When Dr. Millikan originally published his results, another scientist, Felix Ehrenhaft, published contradictory results suggesting a charge smaller than the electron charge existed. Millikan returned to the lab to obtain more precise results, and that is exactly what he got.

As it turns out, those precise results were partially the result of subtle data manipulation. Millikan measured close to 175 drops over the course of several months, but he reported the data of only 58 and claimed they were measured over 60 consecutive days. Some of the 175 could be legitimately removed due to obvious malfunctions in the machine used to conduct the experiments, others seemed to be removed solely to reduce the error in his final measurement. That these drops had gone unreported was not discovered until years after his death and upon closer examination of his lab notebooks. Millikan’s motivations were clear: He wanted to establish his reputation as a premier scientist. By selectively choosing the data he presented, he reduced his error by an order of magnitude and dismissed the objections of other scientists. In this case, his theories and results have proven accurate.

Another example of scientific misconduct demonstrates just how difficult it is to ascertain whether or not anything inappropriate has occurred. Gregor Mendel is commonly called the father of modern genetics. He lived in the latter half of the 19th century and raised pea pods in a garden in his monastery. Mendel’s primary contribution to science is the description of how traits are inherited. In 1865 Mendel published “Experiments on Plant Hybridization” in the Proceedings of the Natural History Society of Brunn, a minor journal in Moravia. For the next 35 years it was almost completely ignored, then in 1900 Carl Correns rediscovered the work and forced other scientists to acknowledge its significance. Gregor Mendel’s place in history was firmly establish over a decade after his death.

Almost immediately the scientific community noticed that the results Mendel got were too good to be true. W.R.F. Weldon, in a 1902 paper, noted using the newly developed χ2 test revealed Mendel’s results to be astonishingly close to the predicted values. In 1936 R.A. Fisher (in Annals of Science), showed rather convincingly that Mendel’s data must have been altered in some way. For the past 70+ years the debate has continued. Various explanations both plausible and apologetic have been put forth, from an eager-to-please assistant to selective acquisition of data to random chance. A review by Fairbanks and Rytting in the American Journal of Botany (2001) noted:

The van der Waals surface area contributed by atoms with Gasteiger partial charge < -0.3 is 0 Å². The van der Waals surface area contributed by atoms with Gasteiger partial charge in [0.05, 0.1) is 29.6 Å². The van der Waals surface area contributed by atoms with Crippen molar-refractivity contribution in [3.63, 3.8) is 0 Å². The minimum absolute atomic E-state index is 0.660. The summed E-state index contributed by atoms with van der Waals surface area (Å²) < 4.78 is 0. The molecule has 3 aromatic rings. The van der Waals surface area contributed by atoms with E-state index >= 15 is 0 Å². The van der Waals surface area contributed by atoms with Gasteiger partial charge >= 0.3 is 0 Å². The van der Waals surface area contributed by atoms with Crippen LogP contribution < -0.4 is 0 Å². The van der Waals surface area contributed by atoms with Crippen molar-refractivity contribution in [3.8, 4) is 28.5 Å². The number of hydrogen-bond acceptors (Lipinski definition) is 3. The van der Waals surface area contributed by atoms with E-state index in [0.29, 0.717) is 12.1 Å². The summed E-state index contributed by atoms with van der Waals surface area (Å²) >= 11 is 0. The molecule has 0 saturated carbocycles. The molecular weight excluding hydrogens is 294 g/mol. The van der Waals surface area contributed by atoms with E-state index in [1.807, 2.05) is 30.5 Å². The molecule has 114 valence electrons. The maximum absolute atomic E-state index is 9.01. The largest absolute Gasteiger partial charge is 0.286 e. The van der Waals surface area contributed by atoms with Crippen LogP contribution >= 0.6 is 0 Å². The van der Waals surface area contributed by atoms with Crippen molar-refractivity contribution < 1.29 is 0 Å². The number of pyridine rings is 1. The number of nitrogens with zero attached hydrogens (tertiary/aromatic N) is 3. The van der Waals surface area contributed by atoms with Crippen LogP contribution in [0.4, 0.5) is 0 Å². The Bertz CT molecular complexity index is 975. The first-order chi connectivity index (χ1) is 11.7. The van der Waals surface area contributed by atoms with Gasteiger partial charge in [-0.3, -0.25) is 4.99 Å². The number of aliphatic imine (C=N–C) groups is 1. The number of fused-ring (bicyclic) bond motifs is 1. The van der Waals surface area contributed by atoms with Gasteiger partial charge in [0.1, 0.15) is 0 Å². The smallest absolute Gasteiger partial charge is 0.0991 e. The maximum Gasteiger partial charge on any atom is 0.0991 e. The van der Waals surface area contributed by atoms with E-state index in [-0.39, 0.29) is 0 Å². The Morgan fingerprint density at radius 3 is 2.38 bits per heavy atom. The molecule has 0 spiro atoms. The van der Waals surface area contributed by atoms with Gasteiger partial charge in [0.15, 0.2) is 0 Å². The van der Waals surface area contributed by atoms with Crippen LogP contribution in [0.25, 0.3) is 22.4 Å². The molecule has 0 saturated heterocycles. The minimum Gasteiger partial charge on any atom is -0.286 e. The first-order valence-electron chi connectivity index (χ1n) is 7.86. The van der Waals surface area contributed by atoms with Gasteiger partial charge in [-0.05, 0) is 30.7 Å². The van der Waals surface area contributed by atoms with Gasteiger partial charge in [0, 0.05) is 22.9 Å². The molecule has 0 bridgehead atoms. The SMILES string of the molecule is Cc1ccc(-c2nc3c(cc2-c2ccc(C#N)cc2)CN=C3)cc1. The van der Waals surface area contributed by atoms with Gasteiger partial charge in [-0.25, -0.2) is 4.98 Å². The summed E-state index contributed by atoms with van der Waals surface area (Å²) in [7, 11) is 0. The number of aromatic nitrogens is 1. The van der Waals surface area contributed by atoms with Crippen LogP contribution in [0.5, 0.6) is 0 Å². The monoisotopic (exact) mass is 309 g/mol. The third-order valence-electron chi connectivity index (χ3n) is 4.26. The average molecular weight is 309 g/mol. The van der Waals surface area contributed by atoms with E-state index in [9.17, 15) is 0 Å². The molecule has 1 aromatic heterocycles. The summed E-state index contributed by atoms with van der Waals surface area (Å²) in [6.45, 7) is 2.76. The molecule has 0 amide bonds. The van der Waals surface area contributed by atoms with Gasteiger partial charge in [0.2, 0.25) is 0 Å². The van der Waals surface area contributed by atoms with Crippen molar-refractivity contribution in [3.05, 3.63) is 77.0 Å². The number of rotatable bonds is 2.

“There is substantial disagreement about his objectives, the accuracy of his presentation, the statistical validity of his data, and the relationship of his work to evolutionary theories of the day.” (p. 737)

Fairbanks and Rytting conclude that no real evidence that Mendel conducted misconduct exists, but this is far from a universally accepted interpretation. Other recent cases of fabrication can be similarly difficult to uncover. As authors Montgomerie and Birkhead lament in their 2005 article entitled “A Beginner’s Guide to Scientific Misconduct”:

“Indeed it should be possible for a clever scientist in our field [behavioral ecology] to fabricate all of their data without raising even the slightest suspicion...” (p. 21, Bulletin of the International Society for Behavioral Ecology)

Clearly, data fabrication is a problem of unknown extent upon which the scientific community can find little agreement. However, fabrication is hardly the only form of scientific misconduct that has been uncovered.

(Stay tuned for part II “Plagiarism” in the near future)